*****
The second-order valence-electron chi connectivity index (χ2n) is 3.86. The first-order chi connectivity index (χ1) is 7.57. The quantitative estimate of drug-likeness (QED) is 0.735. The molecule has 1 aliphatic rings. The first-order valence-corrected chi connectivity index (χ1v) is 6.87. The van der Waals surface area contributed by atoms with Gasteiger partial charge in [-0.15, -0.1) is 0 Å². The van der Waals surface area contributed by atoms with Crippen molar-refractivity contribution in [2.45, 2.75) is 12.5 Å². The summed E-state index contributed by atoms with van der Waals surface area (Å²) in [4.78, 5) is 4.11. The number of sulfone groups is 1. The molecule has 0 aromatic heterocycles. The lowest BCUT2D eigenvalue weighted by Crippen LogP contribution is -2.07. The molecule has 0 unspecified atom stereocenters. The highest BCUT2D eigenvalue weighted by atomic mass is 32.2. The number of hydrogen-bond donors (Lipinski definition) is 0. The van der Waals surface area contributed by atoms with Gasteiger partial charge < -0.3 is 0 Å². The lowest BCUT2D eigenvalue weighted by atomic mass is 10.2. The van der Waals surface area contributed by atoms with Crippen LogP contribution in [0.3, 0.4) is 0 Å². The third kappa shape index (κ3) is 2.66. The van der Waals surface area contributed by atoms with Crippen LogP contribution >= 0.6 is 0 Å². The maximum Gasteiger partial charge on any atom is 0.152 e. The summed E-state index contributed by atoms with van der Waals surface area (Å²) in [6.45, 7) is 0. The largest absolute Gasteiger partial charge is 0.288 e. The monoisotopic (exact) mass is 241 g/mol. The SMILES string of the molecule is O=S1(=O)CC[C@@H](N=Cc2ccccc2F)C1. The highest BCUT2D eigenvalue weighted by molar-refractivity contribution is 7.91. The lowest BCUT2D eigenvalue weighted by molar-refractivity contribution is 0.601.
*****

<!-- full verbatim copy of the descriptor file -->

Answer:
The second-order valence-electron chi connectivity index (χ2n) is 3.86. The first-order chi connectivity index (χ1) is 7.57. The quantitative estimate of drug-likeness (QED) is 0.735. The molecule has 1 aliphatic rings. The first-order valence-corrected chi connectivity index (χ1v) is 6.87. The van der Waals surface area contributed by atoms with Gasteiger partial charge in [-0.15, -0.1) is 0 Å². The van der Waals surface area contributed by atoms with Crippen molar-refractivity contribution in [2.45, 2.75) is 12.5 Å². The summed E-state index contributed by atoms with van der Waals surface area (Å²) in [4.78, 5) is 4.11. The number of sulfone groups is 1. The molecule has 0 aromatic heterocycles. The lowest BCUT2D eigenvalue weighted by Crippen LogP contribution is -2.07. The molecule has 0 unspecified atom stereocenters. The highest BCUT2D eigenvalue weighted by atomic mass is 32.2. The number of hydrogen-bond donors (Lipinski definition) is 0. The van der Waals surface area contributed by atoms with Gasteiger partial charge < -0.3 is 0 Å². The lowest BCUT2D eigenvalue weighted by atomic mass is 10.2. The van der Waals surface area contributed by atoms with Crippen LogP contribution in [0.3, 0.4) is 0 Å². The third kappa shape index (κ3) is 2.66. The van der Waals surface area contributed by atoms with Crippen LogP contribution >= 0.6 is 0 Å². The maximum Gasteiger partial charge on any atom is 0.152 e. The summed E-state index contributed by atoms with van der Waals surface area (Å²) in [6.45, 7) is 0. The largest absolute Gasteiger partial charge is 0.288 e. The monoisotopic (exact) mass is 241 g/mol. The SMILES string of the molecule is O=S1(=O)CC[C@@H](N=Cc2ccccc2F)C1. The highest BCUT2D eigenvalue weighted by molar-refractivity contribution is 7.91. The lowest BCUT2D eigenvalue weighted by molar-refractivity contribution is 0.601.